The Painter’s Apprentice
On the cusp of England’s Glorious Revolution, a family is drawn into dangerous political events while desperately trying to save their safe-house for the melancholy from financial ruin. Beth, eldest of the four Ambrose children of Merryfields, is a gifted painter specializing in reproducing lifelike plants and flowers on canvas. Through a well-connected relation, she comes to the attention of the illustrious Bishop of London, Henry Compton, known for his love of gardening, and is asked to further the work of the recently deceased botanical artist, Alexander Marshall. Just as she’s settling into her beloved new profession, Beth is swept into intrigue involving a member of the king’s court. Meanwhile, she is struggling with personal matters and must choose sides between family and friends split by religious factions.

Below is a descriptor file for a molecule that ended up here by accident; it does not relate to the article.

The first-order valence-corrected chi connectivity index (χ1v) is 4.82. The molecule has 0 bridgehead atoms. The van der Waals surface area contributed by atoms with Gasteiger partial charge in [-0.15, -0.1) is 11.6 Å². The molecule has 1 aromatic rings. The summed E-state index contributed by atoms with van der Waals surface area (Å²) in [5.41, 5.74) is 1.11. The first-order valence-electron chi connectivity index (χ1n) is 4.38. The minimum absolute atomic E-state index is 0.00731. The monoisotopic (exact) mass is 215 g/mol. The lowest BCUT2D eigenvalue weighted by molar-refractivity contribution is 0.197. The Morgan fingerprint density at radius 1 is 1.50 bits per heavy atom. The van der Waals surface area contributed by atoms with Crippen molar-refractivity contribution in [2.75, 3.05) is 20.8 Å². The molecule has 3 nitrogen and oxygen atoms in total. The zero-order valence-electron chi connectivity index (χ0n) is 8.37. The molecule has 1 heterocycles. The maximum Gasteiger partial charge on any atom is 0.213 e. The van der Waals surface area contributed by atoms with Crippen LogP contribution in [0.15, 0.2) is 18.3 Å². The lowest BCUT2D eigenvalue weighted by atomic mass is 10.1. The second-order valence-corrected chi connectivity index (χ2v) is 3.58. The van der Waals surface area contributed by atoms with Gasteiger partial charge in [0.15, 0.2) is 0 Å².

I wasn’t aware of this upon picking up the novel, but it is an extension of the author’s characters from a previous book, The Apothecary’s Daughter. However, it doesn’t read like a sequel; the flow is natural for a stand-alone. There are many endearing and well-rounded characters, but a few did not have balanced personalities. The sometimes predictable plot is redeemed by a significant twist in the second half of the story, and at that point it picks up momentously and is wrapped up nicely with a satisfying close.
With an uncommon setting in an interesting, under-written era and relevantly dramatic circumstances, this novel will appeal to a wide range of historical readers. There is romance and mystery, art and architecture, as well as psychological and herbal remedies strewn throughout the narrative. The rebuilding of London after the Great Fire and events surrounding King James II’s short reign are brought to life in this vibrant tale.